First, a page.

To my delight, I’m getting the chance to relive some of the Conan graphic tales of the 80’s – a time when the Cimmerian was less concerned with where his next meal was coming from and more interested in taking his shtick on the road in search of treasure. I’ll try to post something on each of these tales once I’ve read them if for no better reason than to share with you my utmost glee in seeing the barbarian’s unique form of justice delivered upon whatever land he visits.
Today’s story: “The Horned God” from July, 1989.
(NOTE: The following review will contain minor spoilers necessary solely for the discussion of plot and/or characters. If you’re the type of reader who prefers a review entirely spoiler-free, then I’d encourage you to skip down to the last three paragraphs for my final assessment. If, however, you’re accepting of a few modest hints at ‘things to come,’ then read on …)
Our tale opens in the court of King Milrathus, a disinterested monarch more interested in watching captured insects do battle than he is in producing an heir. Or could it be that his inability to produce a male child has forced him to pursue more trivial and mundane interests? Whatever the case, Milrathus is not interested in siring one of his maidens today, and this forces those who would serve him to begin to question the future of their kingdom. They know that should he not produce an heir that their lands will be taken from them upon his death and distributed amongst the remaining royal family; this more than anything else convinces them that they have to find some means with which to continue their majesty’s bloodline.
In the lands to the north, Conan has taken a position turning men into warriors when Lord Otradades and his aide royal aide Mengus realize they could use the warrior’s cunning on their quest. They meet with the barbarian and explain that they are seeking ‘the horned god’ – more commonly known as a unicorn – in hopes that the powder made from its marrow will magically revitalize King Milrathus’s sexual prominence. Joining them on this mission is the king’s sister, Princess Corialla, whom Conan believes will be a liability; as a young and voluptuous woman, she’s going to catch the eye of any wild thing they encounter. Of course, she reminds the Cimmerian of his station, and the fellowship is set for their adventure.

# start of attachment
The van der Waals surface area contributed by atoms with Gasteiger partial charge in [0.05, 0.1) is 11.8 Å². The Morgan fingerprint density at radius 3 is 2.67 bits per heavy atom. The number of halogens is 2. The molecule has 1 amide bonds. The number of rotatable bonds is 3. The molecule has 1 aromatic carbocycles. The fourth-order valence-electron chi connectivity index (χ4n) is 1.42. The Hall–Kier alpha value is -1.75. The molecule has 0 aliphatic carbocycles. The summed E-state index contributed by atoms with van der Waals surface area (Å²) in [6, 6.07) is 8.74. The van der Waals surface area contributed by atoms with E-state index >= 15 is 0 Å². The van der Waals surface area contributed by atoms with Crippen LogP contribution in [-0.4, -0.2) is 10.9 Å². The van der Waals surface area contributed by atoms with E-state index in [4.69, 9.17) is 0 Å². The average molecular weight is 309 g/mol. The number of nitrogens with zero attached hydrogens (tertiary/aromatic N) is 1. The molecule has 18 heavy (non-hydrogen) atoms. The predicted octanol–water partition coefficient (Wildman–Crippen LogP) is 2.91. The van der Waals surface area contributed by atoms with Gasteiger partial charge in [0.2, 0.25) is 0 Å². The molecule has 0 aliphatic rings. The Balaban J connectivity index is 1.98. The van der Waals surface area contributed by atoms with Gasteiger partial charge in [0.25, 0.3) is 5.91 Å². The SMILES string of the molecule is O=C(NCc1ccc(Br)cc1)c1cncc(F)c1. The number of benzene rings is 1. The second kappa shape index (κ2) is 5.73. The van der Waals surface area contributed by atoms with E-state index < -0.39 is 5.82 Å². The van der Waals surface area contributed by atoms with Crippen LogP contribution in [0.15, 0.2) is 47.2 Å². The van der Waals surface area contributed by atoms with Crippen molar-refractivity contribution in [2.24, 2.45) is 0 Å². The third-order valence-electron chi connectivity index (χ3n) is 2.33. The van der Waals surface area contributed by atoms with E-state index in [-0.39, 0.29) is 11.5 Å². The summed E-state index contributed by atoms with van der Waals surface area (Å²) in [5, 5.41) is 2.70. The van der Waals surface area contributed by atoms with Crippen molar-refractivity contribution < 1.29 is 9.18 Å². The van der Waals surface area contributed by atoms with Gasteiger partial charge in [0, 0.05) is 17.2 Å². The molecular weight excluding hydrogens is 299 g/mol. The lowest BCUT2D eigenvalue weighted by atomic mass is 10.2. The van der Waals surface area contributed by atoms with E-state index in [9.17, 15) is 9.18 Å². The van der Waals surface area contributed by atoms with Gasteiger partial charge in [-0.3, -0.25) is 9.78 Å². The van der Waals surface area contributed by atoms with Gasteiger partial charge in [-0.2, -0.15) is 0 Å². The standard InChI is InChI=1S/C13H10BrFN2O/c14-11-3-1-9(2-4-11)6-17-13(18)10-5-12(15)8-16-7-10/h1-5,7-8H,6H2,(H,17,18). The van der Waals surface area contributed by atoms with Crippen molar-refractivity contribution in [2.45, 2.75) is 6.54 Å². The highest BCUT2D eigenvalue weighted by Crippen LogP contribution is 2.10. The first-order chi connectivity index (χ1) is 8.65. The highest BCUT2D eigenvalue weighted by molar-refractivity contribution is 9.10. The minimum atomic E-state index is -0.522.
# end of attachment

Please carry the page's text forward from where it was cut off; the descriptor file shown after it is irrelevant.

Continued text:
They enter the realm of Hyborea and almost immediately find themselves prey for the local natives. As Conan predicted, Corialla is about to become property of some manly beast when the barbarian instead puts his blade to better use. The woman swoons to Conan’s side, and – later in the evening – she comes to the man and gives herself freely to him.
The next day, the search party nearly becomes victims to another advancing horde, but, as they spirit away, they finally sight ‘the horned god’ on a nearby mountaintop. Thus, the race to capture the beast begins … but as is often the case in adventures of this sort success remains as elusive as possible!
“The Horned God” is the perfect Conan adventure. Sure, it’s all about the quest at one point, but there’s so much more at play in the narrative. There’s the business of royalty and the shenanigan of those allied to power trying to keep it; in the final pages, there’s even an attempt by others to usurp the throne for their own evil deeds. There’s plenty of action, needless to say, and there’s the mythical beast – the unicorn – which serves as an inspiration for those seeking its magic for their own ends. Add to that the prospect of romance for the barbarian and a princess, and I’m honestly not sure what more one could want from a tale of adventure.
THE SAVAGE SWORD OF CONAN THE BARBARIAN (#162) was originally published in July, 1989 by Marvel Comics; for those looking for a more recent version, one can be found as part of Dark Horse Comics stellar reprints, THE SAVAGE SWORD OF CONAN – VOLUME 16. The story is written by Charles Dixon; the art is by Jorge Zaffino; the lettering is by Diana Albers; with a cover done by Dorian.
HIGHEST RECOMMENDATION POSSIBLE. So very much of “The Horned God” actually feels like a terrific theatrical outing for the singular Cimmerian. It’s a tale you can almost see playing out on the big or small screen, one that pits out hero on not so much an epic quest as it would be a relatively routine adventure for a man of his time, place, and stature. Throw in the prospect for a little barbarian romance, and what more could you possibly need?
In the interests of fairness, I’m pleased to disclose that the fine folks at Dark Horse Comics provided me with a digital reading copy of THE SAVAGE SWORD OF CONAN THE BARBARIAN (#162) by request for the expressed purposes of completing this review; and their contribution to me in no way, shape, or form influenced my opinion of it.
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